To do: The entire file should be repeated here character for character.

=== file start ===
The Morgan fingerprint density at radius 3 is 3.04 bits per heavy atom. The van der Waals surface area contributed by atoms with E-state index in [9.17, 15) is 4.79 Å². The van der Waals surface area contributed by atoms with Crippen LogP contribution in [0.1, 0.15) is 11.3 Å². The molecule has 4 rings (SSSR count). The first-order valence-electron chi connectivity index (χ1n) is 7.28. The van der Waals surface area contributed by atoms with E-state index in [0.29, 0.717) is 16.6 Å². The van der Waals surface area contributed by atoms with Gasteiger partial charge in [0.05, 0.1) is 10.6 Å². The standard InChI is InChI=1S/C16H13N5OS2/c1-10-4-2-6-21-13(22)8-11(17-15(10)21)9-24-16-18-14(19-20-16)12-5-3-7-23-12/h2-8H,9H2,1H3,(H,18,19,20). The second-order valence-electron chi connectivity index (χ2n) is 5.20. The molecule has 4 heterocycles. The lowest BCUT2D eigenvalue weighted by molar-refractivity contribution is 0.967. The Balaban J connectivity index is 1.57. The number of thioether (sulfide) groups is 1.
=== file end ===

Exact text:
The Morgan fingerprint density at radius 3 is 3.04 bits per heavy atom. The van der Waals surface area contributed by atoms with E-state index in [9.17, 15) is 4.79 Å². The van der Waals surface area contributed by atoms with Crippen LogP contribution in [0.1, 0.15) is 11.3 Å². The molecule has 4 rings (SSSR count). The first-order valence-electron chi connectivity index (χ1n) is 7.28. The van der Waals surface area contributed by atoms with E-state index in [0.29, 0.717) is 16.6 Å². The van der Waals surface area contributed by atoms with Gasteiger partial charge in [0.05, 0.1) is 10.6 Å². The standard InChI is InChI=1S/C16H13N5OS2/c1-10-4-2-6-21-13(22)8-11(17-15(10)21)9-24-16-18-14(19-20-16)12-5-3-7-23-12/h2-8H,9H2,1H3,(H,18,19,20). The second-order valence-electron chi connectivity index (χ2n) is 5.20. The molecule has 4 heterocycles. The lowest BCUT2D eigenvalue weighted by molar-refractivity contribution is 0.967. The Balaban J connectivity index is 1.57. The number of thioether (sulfide) groups is 1.